Pune-made Vaccine a Boon for West Africa
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10 June 2011
By Kounteya Sinha
New Delhi, India
Three of Africa’s biggest nations have recorded a dramatic fall in the number of Meningitis A cases ever recorded, thanks to a made–in–India vaccine. Burkina Faso, Mali and Niger introduced this vaccine about six months ago. About 20 million people have been vaccinated since then.
Meningitis, an infection of the thin lining that surrounds the brain and spinal cord, has been one of Africa’s most feared health threats. It took Pune’s Serum Institute of India (SII) Ltd 10 years to create MenAfriVac, a conjugate single–dose vaccine. It costs only 40 cents, and is likely to protect those vaccinated for about 10 years.
Surveillance data compiled by the World Health Organization (WHO), announced on Thursday, showed just four confirmed cases of Meningitis A from Burkina Faso. No confirmed cases were reported from Mali and Niger (4). All the affected were unvaccinated. In comparison, by May 2010, Burkina Faso had recorded 66 cases of meningitis A, Niger (219) and Mali (10). More than 25 African nations have decided to introduce this Indian vaccine.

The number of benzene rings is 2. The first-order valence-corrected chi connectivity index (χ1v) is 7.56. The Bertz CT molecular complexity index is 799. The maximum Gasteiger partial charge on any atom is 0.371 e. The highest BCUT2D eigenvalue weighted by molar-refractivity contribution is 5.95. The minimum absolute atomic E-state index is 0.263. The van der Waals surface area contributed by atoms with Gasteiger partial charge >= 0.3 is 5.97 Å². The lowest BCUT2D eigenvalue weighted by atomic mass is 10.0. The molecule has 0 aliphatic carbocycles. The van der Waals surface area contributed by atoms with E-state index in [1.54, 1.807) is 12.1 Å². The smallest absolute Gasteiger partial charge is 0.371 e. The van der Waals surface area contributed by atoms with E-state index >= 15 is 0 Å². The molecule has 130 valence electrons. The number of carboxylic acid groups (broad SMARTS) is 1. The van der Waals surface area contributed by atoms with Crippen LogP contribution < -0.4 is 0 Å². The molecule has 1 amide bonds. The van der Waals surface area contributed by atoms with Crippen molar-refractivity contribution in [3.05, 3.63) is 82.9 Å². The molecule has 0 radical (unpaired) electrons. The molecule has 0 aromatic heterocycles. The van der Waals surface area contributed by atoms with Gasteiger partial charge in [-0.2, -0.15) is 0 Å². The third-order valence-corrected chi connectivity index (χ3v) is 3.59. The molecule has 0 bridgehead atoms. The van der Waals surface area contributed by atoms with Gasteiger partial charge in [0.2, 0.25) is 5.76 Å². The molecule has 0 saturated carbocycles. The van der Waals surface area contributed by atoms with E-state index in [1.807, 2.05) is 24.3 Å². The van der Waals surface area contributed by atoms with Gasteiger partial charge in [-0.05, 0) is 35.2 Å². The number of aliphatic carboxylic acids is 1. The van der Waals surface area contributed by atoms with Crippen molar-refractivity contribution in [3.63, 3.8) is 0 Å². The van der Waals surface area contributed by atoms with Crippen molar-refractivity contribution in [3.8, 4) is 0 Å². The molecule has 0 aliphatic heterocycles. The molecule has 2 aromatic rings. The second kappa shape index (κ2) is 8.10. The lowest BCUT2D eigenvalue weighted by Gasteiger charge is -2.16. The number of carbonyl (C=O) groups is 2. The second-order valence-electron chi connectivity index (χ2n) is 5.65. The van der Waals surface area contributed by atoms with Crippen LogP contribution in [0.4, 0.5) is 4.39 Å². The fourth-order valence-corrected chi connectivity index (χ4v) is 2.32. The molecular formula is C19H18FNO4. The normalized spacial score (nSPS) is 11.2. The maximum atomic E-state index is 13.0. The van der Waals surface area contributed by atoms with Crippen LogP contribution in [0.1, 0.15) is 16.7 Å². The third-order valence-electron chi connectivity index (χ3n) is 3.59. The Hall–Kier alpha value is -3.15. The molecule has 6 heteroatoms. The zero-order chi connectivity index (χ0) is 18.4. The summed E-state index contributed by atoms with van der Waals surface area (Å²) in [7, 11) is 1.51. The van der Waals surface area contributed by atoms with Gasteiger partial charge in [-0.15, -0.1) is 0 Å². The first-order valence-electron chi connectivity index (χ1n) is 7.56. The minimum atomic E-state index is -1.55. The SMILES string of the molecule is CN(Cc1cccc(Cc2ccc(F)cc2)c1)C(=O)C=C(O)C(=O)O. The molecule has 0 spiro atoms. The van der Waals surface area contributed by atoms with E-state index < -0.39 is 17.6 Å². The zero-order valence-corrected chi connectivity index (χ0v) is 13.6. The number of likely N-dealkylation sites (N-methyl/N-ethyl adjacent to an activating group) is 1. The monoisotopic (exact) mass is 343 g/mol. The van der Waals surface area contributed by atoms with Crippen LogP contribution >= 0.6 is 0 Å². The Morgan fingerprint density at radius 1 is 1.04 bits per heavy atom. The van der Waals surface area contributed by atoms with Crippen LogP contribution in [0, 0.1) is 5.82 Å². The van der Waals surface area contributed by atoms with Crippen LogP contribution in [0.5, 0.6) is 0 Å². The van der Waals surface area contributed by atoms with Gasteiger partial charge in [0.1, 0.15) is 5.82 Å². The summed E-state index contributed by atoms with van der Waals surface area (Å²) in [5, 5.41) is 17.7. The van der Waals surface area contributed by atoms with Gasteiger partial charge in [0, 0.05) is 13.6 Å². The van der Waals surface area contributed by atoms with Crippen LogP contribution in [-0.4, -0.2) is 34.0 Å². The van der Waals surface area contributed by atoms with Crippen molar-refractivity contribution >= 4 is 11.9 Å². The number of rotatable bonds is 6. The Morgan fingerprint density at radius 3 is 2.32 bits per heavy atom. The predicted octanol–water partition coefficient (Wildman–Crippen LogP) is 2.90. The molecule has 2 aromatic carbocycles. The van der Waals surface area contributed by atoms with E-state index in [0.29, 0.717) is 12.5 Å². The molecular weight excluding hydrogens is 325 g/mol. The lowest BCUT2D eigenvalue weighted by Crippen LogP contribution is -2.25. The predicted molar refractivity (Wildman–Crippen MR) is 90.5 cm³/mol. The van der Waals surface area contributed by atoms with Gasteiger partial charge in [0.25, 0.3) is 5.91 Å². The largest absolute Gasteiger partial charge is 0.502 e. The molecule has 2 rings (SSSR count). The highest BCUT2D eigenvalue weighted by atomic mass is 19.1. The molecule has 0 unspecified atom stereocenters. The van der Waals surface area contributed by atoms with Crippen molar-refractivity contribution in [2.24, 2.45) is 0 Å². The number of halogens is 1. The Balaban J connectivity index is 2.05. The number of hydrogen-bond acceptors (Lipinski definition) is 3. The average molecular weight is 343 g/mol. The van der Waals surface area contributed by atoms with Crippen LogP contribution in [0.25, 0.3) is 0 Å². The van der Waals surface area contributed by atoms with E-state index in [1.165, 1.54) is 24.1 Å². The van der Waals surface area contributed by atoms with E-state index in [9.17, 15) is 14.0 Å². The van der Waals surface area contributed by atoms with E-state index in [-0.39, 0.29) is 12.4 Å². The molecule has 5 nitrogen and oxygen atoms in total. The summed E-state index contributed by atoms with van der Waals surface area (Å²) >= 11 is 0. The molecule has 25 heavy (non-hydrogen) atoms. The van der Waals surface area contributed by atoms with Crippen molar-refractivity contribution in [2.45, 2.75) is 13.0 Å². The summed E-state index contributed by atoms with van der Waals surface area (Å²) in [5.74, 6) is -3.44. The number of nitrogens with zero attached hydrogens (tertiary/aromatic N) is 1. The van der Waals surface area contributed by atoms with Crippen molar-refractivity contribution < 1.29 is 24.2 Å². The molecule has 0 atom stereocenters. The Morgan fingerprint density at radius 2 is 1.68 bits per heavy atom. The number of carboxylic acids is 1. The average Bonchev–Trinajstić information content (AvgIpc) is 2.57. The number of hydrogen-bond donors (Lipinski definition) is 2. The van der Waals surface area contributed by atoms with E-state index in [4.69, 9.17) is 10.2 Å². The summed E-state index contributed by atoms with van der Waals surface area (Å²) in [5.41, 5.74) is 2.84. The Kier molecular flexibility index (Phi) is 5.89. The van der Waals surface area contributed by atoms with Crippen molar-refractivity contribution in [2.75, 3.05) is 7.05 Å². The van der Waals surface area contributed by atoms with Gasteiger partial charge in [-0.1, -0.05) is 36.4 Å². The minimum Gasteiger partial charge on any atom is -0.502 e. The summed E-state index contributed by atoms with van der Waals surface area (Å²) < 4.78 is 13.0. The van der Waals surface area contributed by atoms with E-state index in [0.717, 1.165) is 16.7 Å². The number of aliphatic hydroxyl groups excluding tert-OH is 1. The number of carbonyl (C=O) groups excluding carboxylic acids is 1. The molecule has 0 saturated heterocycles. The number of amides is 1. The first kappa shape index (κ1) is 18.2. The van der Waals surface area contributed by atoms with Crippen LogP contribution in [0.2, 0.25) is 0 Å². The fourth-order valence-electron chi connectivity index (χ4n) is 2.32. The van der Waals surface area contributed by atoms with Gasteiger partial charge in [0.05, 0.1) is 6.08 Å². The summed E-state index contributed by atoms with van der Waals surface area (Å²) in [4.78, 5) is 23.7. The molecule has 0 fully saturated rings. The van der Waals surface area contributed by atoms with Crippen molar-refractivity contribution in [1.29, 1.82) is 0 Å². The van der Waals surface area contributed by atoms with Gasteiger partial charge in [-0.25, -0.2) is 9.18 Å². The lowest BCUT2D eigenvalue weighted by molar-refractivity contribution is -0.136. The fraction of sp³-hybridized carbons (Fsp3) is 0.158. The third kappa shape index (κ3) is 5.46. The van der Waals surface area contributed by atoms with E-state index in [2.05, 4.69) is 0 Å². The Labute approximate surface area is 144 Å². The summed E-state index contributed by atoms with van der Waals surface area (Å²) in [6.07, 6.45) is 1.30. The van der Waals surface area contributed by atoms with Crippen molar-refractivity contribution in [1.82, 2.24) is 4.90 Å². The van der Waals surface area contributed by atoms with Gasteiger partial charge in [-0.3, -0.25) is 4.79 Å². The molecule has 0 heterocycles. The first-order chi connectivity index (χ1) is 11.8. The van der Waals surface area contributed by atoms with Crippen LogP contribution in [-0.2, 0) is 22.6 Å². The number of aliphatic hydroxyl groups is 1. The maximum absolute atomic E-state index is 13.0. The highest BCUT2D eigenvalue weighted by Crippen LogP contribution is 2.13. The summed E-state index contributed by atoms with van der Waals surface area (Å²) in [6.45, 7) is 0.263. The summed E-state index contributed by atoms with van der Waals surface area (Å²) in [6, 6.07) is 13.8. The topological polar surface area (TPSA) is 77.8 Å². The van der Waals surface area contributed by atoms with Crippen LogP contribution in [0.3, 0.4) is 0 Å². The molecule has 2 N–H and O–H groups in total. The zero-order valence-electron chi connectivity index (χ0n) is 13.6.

On Thursday, journal "Health Affairs" published that introducing the vaccine in seven highly endemic African countries could save $300 million over a decade and prevent the outbreak of a million cases. The antibiotic treatment isn’t of much help since at least 10% patients die, and another 20% are left with brain damage, deafness and epilepsy.
"The vaccine confers longterm protection and induces immunity in certain non–vaccinated persons who live in proximity of those who are immunized, leading to broad community protection," Dr S S Jadhav, executive director of SII, said. It protects children as young as one–year old, and is expected to reduce infection and transmission.